When I learned to program, I’ve never focused on web development. I was more interested in old school CLI backend programming. Furthermore, PHP never attracted me so much, but was (and still is) the programming language of the web. After some time of learning Go, I realised it was used more and more for web development, as an alternative to PHP, Python, or Ruby (on Rails). After reading some articles about web programming with Go, I was thrilled: Doing web dev just felt like writing anything else in Go, no big framework necessary, just needing the fundamentals of how web dev works (and I did lack these fundamentals). But it was really cool, not being jailed in a mysterious web framework. If you need something which the standard Go library didn’t offer (or eases the development effort), just use a third party library such as the great Gorilla Toolkits, which are specialised for web development with Go. If you want to use a “full” web framework, you can still try Revel or Beego.
So I learned some of the web fundamentals in Go, I tested responsiveness on the frontend with Bootstrap, and I felt like I could build a small dynamic websites in Go now. Then a friend told me, a colleague of him is interested in building a startup, she had a business idea and needs someone who can program a web portal. I met with her and told that this is not really a small project and I have to think about it. But I was not only thinking of doing it, I already started implementing to see if I can manage it as a side project. In the end, I already had a good architecture. I’ve used Google Cloud Platform (The Go App Engine, the MySQL database, and Cloud Storage) for hosting and got some experience with this serverless stuff.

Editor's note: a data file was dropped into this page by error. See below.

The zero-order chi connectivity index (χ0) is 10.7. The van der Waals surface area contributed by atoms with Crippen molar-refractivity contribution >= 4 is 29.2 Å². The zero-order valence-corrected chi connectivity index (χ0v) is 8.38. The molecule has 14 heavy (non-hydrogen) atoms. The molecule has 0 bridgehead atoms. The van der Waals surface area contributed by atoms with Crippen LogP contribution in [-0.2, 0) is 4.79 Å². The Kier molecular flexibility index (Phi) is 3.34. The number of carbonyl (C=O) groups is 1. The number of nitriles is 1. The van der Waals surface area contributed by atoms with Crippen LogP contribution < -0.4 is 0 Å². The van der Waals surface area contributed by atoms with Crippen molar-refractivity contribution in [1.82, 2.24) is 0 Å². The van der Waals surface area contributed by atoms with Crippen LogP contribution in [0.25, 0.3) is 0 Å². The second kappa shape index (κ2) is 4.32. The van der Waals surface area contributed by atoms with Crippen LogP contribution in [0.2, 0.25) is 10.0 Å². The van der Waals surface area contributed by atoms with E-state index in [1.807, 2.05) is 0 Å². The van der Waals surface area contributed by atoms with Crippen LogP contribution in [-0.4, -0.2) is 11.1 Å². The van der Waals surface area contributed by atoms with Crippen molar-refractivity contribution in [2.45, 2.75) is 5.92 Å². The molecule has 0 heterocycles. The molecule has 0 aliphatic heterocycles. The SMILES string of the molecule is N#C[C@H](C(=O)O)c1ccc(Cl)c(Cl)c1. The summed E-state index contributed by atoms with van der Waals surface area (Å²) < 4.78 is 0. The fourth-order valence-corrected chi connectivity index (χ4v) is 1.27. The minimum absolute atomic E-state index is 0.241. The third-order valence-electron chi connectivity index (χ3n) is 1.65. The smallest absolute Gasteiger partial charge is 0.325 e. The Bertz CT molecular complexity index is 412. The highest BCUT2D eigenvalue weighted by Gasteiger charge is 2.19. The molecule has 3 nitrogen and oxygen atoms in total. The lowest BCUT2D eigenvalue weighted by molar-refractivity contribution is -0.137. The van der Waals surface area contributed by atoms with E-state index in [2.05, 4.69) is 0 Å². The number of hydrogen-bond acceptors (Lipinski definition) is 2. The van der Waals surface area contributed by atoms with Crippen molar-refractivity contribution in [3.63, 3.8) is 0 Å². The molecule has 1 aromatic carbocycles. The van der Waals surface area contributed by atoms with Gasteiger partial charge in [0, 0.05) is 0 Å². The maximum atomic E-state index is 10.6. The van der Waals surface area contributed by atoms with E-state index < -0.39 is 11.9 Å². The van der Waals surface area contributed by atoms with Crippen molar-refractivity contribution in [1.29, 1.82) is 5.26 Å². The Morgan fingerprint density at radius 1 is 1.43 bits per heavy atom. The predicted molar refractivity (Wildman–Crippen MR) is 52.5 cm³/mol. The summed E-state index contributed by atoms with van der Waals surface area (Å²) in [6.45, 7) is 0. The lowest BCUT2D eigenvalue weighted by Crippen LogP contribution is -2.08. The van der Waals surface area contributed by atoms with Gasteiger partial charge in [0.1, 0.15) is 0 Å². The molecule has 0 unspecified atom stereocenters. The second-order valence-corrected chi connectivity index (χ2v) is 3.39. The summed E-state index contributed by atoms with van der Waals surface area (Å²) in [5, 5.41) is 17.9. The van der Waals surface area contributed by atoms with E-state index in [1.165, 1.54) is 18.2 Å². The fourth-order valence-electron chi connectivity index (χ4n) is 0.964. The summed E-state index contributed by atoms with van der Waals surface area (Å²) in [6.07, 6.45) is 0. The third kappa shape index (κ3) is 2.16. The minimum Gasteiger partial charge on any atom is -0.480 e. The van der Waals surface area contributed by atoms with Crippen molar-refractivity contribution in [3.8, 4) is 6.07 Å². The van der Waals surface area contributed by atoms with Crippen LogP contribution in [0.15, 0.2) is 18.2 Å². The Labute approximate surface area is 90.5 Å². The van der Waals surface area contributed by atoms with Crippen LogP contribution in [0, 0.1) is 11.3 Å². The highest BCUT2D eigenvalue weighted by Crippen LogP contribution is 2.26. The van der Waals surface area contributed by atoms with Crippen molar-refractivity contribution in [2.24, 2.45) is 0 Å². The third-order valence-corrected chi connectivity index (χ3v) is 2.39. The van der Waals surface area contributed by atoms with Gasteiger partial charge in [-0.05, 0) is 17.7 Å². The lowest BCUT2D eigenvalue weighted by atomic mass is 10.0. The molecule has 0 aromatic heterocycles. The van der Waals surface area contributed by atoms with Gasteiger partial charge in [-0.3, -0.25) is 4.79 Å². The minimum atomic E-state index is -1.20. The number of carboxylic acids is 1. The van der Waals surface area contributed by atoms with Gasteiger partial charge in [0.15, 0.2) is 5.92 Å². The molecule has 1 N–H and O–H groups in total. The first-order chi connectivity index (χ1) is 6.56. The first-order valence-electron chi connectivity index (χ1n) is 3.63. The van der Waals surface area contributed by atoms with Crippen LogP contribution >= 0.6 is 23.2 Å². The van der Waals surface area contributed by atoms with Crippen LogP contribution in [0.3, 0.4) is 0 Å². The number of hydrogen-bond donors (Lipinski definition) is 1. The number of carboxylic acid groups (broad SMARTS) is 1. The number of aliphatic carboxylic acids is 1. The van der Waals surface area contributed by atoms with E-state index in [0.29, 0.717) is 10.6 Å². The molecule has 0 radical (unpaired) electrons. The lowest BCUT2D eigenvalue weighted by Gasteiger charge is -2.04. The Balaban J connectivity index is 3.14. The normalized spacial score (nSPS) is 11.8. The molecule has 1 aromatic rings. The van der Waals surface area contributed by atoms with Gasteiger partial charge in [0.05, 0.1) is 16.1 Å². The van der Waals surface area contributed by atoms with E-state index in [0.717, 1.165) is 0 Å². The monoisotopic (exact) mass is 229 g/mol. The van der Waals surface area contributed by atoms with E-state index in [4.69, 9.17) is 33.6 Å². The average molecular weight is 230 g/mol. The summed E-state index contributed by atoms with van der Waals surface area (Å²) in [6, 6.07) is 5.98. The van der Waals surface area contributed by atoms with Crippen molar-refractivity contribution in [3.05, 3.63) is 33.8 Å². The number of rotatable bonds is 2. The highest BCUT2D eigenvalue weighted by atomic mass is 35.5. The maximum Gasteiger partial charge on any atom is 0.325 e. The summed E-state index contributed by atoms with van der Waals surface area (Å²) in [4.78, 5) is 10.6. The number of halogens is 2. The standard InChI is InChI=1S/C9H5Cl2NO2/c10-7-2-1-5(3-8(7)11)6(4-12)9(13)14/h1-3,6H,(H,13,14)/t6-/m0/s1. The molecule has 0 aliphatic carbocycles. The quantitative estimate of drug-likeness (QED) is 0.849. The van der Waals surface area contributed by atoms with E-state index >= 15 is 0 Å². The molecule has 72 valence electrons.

At the moment, the project is on hold, but I’ve learned a lot. I want to keep up the work and experiment with it, so I decided to use the basis of everything I’ve learned for a simple demonstration site, implementing something like a simple microblog. As GCP is too expensive for a simple demonstration site, I switched to the free tier of Heroku. I have not yet found a free data storage. Furthermore, Heroku only offers Postgres databases, but using the clean architecture (by Uncle Bob and a Go example by Manuel Kiessling), it is not a big deal to switch from mySQL to Postgres, and, of course, I don’t have to care about high availability for this ;-).
Go, GCP, MySQL, Postgres, Bootstrap, Heroku